2. Wide shot of officials, from left: Paul Cleveland, U-S representative to KEDO; Stephen Bosworth, U-S executive director to KEDO; Chang Sun-sup, South Korean representative to KEDO; Akio Suda, deputy director general, Foreign Policy Bureau, Japanese Foreign Ministry
3. SOUNDBITE (English): Stephen Bosworth, U-S executive director to KEDO
5. SOUNDBITE (English): Paul Cleveland, U-S representative, KEDO
7. SOUNDBITE (English): Akio Suda, deputy director general, Foreign Policy Bureau, Japanese Foreign Ministry
9. SOUNDBITE (English): Chang Sun-sup, South Korean representative, KEDO
A multinational delegation broke ground for two nuclear power plants in North Korea Tuesday, opening what the U-S called a possible "window to the outside world" for the reclusive communist nation.
The five (b) billion (U-S) dollar project is designed to remove Pyongyang's potential nuclear threat while thawing relations between the rival Koreas through coming years of cooperation.
The new nuclear power plants will replace a Soviet-designed reactor which the U-S South Korea and Japan feared the North was using to develop atomic weapons.
"This is an important step, this is an important step from a technical point of view, in terms of the completion of this L-W-R (light water reactors) project. It's of course also a very important step from a political point of view, because it is a mark of the commitment of the three governments represented here to comply with the bargain of the agreed framework of Geneva of October 1994."
SUPER CAPTION: Stephen Bosworth, U-S executive director, KEDO
"I was pleased earlier, on the occasion of the ceremony, to be able to read a statement from President Clinton, which was a strong reaffirmation of the United States support for KEDO, for this project, not just because it will help to solve the non-proliferation problem in this part of the world and to help promote peace and security in itself, but also because we believe it is leading to other negotiations on a broader scale."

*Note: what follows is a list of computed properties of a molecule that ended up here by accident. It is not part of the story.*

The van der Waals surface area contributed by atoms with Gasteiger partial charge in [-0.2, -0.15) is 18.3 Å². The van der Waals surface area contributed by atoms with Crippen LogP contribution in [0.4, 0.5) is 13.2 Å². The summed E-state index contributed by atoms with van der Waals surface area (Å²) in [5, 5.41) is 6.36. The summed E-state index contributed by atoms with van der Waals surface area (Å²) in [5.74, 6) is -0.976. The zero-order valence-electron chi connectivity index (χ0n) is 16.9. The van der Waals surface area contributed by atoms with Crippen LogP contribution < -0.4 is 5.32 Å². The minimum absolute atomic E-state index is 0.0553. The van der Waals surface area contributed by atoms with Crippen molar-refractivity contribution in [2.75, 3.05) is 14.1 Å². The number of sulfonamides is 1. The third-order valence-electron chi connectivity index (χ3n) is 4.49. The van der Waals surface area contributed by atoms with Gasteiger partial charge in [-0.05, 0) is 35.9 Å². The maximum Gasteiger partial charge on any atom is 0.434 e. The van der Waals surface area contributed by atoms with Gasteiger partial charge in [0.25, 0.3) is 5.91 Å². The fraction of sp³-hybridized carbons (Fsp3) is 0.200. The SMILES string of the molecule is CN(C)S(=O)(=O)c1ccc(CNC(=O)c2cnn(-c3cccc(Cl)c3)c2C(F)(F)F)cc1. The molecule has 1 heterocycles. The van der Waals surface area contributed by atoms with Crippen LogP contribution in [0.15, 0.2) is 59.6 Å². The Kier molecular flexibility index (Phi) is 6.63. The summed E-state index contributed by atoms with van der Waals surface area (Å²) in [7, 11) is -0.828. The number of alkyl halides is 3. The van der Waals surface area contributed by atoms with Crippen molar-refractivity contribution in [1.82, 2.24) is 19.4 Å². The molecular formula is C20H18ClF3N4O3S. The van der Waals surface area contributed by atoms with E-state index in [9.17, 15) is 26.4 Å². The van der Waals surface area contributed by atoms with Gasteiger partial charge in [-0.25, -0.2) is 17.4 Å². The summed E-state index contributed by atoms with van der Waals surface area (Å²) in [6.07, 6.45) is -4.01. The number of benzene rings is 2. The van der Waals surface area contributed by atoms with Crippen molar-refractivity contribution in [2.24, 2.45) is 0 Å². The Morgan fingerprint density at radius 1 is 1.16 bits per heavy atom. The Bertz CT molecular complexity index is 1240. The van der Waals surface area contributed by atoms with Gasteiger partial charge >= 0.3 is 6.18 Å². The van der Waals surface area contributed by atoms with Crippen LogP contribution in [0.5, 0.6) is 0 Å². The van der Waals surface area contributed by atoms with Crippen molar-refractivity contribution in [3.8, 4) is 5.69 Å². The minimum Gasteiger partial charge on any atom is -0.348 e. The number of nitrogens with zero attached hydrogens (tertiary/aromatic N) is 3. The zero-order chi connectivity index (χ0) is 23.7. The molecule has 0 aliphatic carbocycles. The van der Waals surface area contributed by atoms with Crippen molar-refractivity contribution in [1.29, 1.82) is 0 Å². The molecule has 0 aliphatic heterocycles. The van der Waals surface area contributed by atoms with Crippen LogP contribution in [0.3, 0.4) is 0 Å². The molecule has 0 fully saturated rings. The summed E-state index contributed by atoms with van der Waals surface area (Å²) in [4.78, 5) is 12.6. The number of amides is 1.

SUPER CAPTION: Paul Cleveland, U-S representative, KEDO
"I'd like to refer to another proverb, that is the ("After it rained, we get the ground firmer"). I think this project will be conducted in that way. I wish every success to this project."
SUPER CAPTION: Akio Suda, deputy director general, Foreign Policy Bureau, Japanese Foreign Ministry
"My coming back to my native land was the product of the KEDO's work. And today I came to attend the groundbreaking ceremony. I think once the project progresses in the future, I might have the chance to come to make my contribution to the project."
SUPER CAPTION: Chang Sun-sup, South Korean representative, KEDO
Nuclear power generation , International relations , Foreign policy , Electric power generation , Electric utilities , Utilities , Industries , Business , Electric utilities , Energy industry , Government and politics , Government policy , Foreign policy
South Korea government, Japan government, North Korea government
North Korea , United States , East Asia , Asia , North America